He was referring to Andriy Deryzemlya, who placed 3rd. The quote included the "he has to take a leak first" bit and also "I know who he is, and he usually comes about 40th", referring to some athletes' incredible ability to peak at the right time - Deryzemlya hadn't placed in the top 5 of a sprint for four years before that. I don't think Ferry was too fussed by losing to Bjørndalen and Slesingr.
 
Other sports have far more effective Omerta in place. Look at what occurred when Barca and Real Madrid were linked to Op Puerto, the blatant steroid use in NFL, Rugby codes and AFL, the "superhuman" feats of Usain Bolt, the size and strength of Rafael Nadal and the Williams sisters, the list goes on and on. How often are these athletes questioned by the sports media and die hard fans?

Cyclists have just been sprung so many times that it is hard for the sport to move away from the image.
 
Mar 10, 2009
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42x16ss said:
Other sports have far more effective Omerta in place. Look at what occurred when Barca and Real Madrid were linked to Op Puerto, the blatant steroid use in NFL, Rugby codes and AFL, the "superhuman" feats of Usain Bolt, the size and strength of Rafael Nadal and the Williams sisters, the list goes on and on. How often are these athletes questioned by the sports media and die hard fans?

Cyclists have just been sprung so many times that it is hard for the sport to move away from the image.
Exactly! I think some of us think its more prevalent in cycling because we follow it much more closely. Apply the same watchful eyes on any other sport and you'll find the same if not similar issues which are hidden from the average fan. Yes, other sports have an iron curtain built in from the governing body down to the water/towel boy where not secret is ever disclosed or the omerta hand beats down hard on anyone who violates it. The money angle alone is big enough to help on covering up these violators and who knows what other means are used, that we can talk about.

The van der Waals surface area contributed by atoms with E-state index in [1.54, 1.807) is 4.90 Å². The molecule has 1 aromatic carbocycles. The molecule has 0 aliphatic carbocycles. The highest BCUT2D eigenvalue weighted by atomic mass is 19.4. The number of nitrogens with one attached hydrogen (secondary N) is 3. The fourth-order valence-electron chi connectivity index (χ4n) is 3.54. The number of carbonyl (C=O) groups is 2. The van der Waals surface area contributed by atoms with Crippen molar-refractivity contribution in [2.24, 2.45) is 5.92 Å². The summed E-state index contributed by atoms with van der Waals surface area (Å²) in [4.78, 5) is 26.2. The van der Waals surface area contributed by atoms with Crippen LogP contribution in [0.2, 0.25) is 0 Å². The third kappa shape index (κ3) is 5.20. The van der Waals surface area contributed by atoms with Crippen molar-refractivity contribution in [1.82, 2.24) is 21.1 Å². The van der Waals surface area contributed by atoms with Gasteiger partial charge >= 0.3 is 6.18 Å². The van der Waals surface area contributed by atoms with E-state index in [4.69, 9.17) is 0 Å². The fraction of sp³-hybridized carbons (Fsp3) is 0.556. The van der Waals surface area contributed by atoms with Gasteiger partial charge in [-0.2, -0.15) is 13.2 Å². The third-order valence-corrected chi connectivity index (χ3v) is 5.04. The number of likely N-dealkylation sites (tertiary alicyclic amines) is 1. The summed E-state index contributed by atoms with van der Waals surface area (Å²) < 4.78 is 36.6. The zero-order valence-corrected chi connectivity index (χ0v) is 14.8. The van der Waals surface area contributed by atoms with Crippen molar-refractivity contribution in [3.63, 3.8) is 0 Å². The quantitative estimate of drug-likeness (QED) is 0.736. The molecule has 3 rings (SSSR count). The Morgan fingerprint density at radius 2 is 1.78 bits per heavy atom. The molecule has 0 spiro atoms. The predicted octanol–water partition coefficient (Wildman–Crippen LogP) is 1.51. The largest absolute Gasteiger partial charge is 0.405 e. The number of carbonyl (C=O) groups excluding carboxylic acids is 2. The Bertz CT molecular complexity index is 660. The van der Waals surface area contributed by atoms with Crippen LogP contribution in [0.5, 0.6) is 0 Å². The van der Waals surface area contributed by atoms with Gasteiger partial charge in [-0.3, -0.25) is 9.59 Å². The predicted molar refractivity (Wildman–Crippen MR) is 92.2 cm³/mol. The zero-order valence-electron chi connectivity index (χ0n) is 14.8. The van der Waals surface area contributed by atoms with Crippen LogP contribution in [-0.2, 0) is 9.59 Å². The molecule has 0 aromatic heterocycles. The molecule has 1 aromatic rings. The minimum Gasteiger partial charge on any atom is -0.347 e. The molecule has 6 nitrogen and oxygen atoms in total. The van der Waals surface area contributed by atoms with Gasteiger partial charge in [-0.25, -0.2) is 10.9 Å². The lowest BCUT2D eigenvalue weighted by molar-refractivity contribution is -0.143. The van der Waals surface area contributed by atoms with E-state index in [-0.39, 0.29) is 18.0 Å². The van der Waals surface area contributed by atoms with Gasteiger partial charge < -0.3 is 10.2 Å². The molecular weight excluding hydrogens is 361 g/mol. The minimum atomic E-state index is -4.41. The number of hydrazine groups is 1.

Cycling though I do think is more open on its faults than most other sports.
 
Jul 10, 2010
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I found a blog post that I felt should be read by folks here. VERY insightful. I debated whether to post in this thread, or this one: http://forum.cyclingnews.com/showthread.php?t=4217&highlight=omerta
But that other thread is older, and less on topic. This one has some thoughtful comments - so I picked this one.

why-its-so-difficult-to-eradicate-corruption

Two sentences tell the story, in my mind:
Government doesn’t lead society; it REFLECTS society.
and
Democracy (or democratic reform) means nothing without meritocracy.
Now, if you'll follow my thinking, I believe this also applies to the smaller cultural group that is pro racing. I think it says a lot about why so many guys are so inhibited about speaking up - they are PART of a culture that gives "stretching the envelope" a wink and a nod. Riders, teams, journos, and UCI all. It seems its the fans who may feel the strongest about all this.
 
scullster46 said:
I just wanted to start a topic on why Omerta is so much more prevalent in cycling vs other sports, or whether it is also prevalent in other sports, but we just don't talk about it as much.
I can't recall any boxers calling out Ali or Tyson.
Omerta is still alive and well in most sports.
 
Feb 19, 2013
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oldcrank said:
I can't recall any boxers calling out Ali or Tyson.
Omerta is still alive and well in most sports.
Yeah, who's the boxer who recently said something like 'I think we should legalize doping, even though I don't dope'?
 
Other sport is such a large group which can't be put together

I suspect Boxing is as dodgy as it gets, but when your sport involves smashing the living daylights out of your opponents then doping becomes a minor issue.

Skill sports get an easier ride, because dope or no dope, people look at someone like Maradona and see him ghosting past Peter Reid et al, and think wow. So people see doping as less of an issue.

With sports based purely on strength / endurance then it becomes a bigger issue, and cycling compared to say running has a dodgier past, this seems to be at least to some extent (in the past) be due to team pressure which say a 1500m runner would not have imposed upon him.